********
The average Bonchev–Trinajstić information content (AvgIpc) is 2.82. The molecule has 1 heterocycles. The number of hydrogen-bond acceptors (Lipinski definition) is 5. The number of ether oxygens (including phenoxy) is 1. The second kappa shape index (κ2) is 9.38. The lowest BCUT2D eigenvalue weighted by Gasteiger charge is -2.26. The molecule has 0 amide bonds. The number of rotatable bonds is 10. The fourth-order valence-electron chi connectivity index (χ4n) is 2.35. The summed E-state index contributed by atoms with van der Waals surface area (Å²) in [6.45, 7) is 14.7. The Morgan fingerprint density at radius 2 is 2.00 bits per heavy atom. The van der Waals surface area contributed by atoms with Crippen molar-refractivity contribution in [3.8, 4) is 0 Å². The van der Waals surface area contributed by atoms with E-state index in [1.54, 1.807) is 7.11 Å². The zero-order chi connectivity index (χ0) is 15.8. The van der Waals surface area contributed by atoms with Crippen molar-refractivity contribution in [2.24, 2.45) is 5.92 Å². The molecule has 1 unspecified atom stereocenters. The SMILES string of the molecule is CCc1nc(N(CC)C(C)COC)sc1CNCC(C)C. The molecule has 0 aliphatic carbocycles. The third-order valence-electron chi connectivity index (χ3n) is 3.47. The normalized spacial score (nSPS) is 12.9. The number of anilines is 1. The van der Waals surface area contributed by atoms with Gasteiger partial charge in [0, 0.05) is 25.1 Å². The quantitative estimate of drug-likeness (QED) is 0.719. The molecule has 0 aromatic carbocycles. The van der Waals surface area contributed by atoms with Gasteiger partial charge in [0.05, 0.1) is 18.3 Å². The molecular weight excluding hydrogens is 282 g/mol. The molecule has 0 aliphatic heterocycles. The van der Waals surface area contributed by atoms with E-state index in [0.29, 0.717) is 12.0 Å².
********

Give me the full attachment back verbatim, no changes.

The average Bonchev–Trinajstić information content (AvgIpc) is 2.82. The molecule has 1 heterocycles. The number of hydrogen-bond acceptors (Lipinski definition) is 5. The number of ether oxygens (including phenoxy) is 1. The second kappa shape index (κ2) is 9.38. The lowest BCUT2D eigenvalue weighted by Gasteiger charge is -2.26. The molecule has 0 amide bonds. The number of rotatable bonds is 10. The fourth-order valence-electron chi connectivity index (χ4n) is 2.35. The summed E-state index contributed by atoms with van der Waals surface area (Å²) in [6.45, 7) is 14.7. The Morgan fingerprint density at radius 2 is 2.00 bits per heavy atom. The van der Waals surface area contributed by atoms with Crippen molar-refractivity contribution in [3.8, 4) is 0 Å². The van der Waals surface area contributed by atoms with E-state index in [1.54, 1.807) is 7.11 Å². The zero-order chi connectivity index (χ0) is 15.8. The van der Waals surface area contributed by atoms with Crippen molar-refractivity contribution in [2.24, 2.45) is 5.92 Å². The molecule has 1 unspecified atom stereocenters. The SMILES string of the molecule is CCc1nc(N(CC)C(C)COC)sc1CNCC(C)C. The molecule has 0 aliphatic carbocycles. The third-order valence-electron chi connectivity index (χ3n) is 3.47. The normalized spacial score (nSPS) is 12.9. The number of anilines is 1. The van der Waals surface area contributed by atoms with Gasteiger partial charge in [0, 0.05) is 25.1 Å². The quantitative estimate of drug-likeness (QED) is 0.719. The molecule has 0 aromatic carbocycles. The van der Waals surface area contributed by atoms with Gasteiger partial charge in [0.05, 0.1) is 18.3 Å². The molecular weight excluding hydrogens is 282 g/mol. The molecule has 0 aliphatic heterocycles. The van der Waals surface area contributed by atoms with E-state index in [0.29, 0.717) is 12.0 Å².